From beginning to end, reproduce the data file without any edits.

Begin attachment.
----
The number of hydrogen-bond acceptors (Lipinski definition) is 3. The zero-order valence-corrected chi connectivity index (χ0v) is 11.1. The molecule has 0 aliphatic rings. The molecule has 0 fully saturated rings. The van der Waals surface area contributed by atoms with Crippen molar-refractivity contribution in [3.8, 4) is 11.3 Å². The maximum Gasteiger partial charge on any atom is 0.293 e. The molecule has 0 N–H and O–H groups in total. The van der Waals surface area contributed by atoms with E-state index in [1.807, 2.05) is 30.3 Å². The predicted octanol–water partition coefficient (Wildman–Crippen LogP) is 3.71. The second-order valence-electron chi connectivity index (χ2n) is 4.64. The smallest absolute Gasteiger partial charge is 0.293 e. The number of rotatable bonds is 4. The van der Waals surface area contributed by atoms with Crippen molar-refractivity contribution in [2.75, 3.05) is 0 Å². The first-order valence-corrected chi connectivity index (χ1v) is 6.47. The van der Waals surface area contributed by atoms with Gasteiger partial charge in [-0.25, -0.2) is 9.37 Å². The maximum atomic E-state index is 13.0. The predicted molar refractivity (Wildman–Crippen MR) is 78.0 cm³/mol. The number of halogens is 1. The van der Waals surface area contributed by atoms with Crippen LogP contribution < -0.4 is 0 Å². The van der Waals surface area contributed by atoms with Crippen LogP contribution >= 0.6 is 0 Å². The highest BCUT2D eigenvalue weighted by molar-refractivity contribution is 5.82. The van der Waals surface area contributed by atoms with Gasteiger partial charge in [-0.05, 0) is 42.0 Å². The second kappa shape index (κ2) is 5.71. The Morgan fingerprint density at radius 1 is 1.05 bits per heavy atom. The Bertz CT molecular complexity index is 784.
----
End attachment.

The number of hydrogen-bond acceptors (Lipinski definition) is 3. The zero-order valence-corrected chi connectivity index (χ0v) is 11.1. The molecule has 0 aliphatic rings. The molecule has 0 fully saturated rings. The van der Waals surface area contributed by atoms with Crippen molar-refractivity contribution in [3.8, 4) is 11.3 Å². The maximum Gasteiger partial charge on any atom is 0.293 e. The molecule has 0 N–H and O–H groups in total. The van der Waals surface area contributed by atoms with E-state index in [1.807, 2.05) is 30.3 Å². The predicted octanol–water partition coefficient (Wildman–Crippen LogP) is 3.71. The second-order valence-electron chi connectivity index (χ2n) is 4.64. The smallest absolute Gasteiger partial charge is 0.293 e. The number of rotatable bonds is 4. The van der Waals surface area contributed by atoms with Crippen molar-refractivity contribution in [2.75, 3.05) is 0 Å². The first-order valence-corrected chi connectivity index (χ1v) is 6.47. The van der Waals surface area contributed by atoms with Gasteiger partial charge in [-0.25, -0.2) is 9.37 Å². The maximum atomic E-state index is 13.0. The predicted molar refractivity (Wildman–Crippen MR) is 78.0 cm³/mol. The number of halogens is 1. The van der Waals surface area contributed by atoms with Crippen LogP contribution < -0.4 is 0 Å². The van der Waals surface area contributed by atoms with Crippen LogP contribution >= 0.6 is 0 Å². The highest BCUT2D eigenvalue weighted by molar-refractivity contribution is 5.82. The van der Waals surface area contributed by atoms with Gasteiger partial charge in [-0.05, 0) is 42.0 Å². The second kappa shape index (κ2) is 5.71. The Morgan fingerprint density at radius 1 is 1.05 bits per heavy atom. The Bertz CT molecular complexity index is 784.